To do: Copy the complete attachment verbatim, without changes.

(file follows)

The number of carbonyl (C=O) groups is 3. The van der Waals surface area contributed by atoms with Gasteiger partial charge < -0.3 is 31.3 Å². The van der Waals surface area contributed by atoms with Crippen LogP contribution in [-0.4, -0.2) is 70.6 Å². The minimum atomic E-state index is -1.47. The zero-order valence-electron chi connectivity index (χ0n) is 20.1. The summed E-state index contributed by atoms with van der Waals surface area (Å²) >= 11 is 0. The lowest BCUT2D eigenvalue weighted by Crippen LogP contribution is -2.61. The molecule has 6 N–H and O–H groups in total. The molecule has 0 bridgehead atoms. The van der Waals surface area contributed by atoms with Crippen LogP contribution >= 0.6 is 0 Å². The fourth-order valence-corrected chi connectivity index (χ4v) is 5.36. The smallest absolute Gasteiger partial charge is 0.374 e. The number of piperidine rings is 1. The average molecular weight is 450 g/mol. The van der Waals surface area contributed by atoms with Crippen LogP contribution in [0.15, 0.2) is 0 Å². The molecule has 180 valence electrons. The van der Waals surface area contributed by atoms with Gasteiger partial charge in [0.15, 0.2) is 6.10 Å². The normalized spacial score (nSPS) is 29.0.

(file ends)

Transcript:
The number of carbonyl (C=O) groups is 3. The van der Waals surface area contributed by atoms with Gasteiger partial charge < -0.3 is 31.3 Å². The van der Waals surface area contributed by atoms with Crippen LogP contribution in [-0.4, -0.2) is 70.6 Å². The minimum atomic E-state index is -1.47. The zero-order valence-electron chi connectivity index (χ0n) is 20.1. The summed E-state index contributed by atoms with van der Waals surface area (Å²) >= 11 is 0. The lowest BCUT2D eigenvalue weighted by Crippen LogP contribution is -2.61. The molecule has 6 N–H and O–H groups in total. The molecule has 0 bridgehead atoms. The van der Waals surface area contributed by atoms with Crippen LogP contribution >= 0.6 is 0 Å². The fourth-order valence-corrected chi connectivity index (χ4v) is 5.36. The smallest absolute Gasteiger partial charge is 0.374 e. The number of piperidine rings is 1. The average molecular weight is 450 g/mol. The van der Waals surface area contributed by atoms with Crippen LogP contribution in [0.15, 0.2) is 0 Å². The molecule has 180 valence electrons. The van der Waals surface area contributed by atoms with Gasteiger partial charge in [0.15, 0.2) is 6.10 Å². The normalized spacial score (nSPS) is 29.0.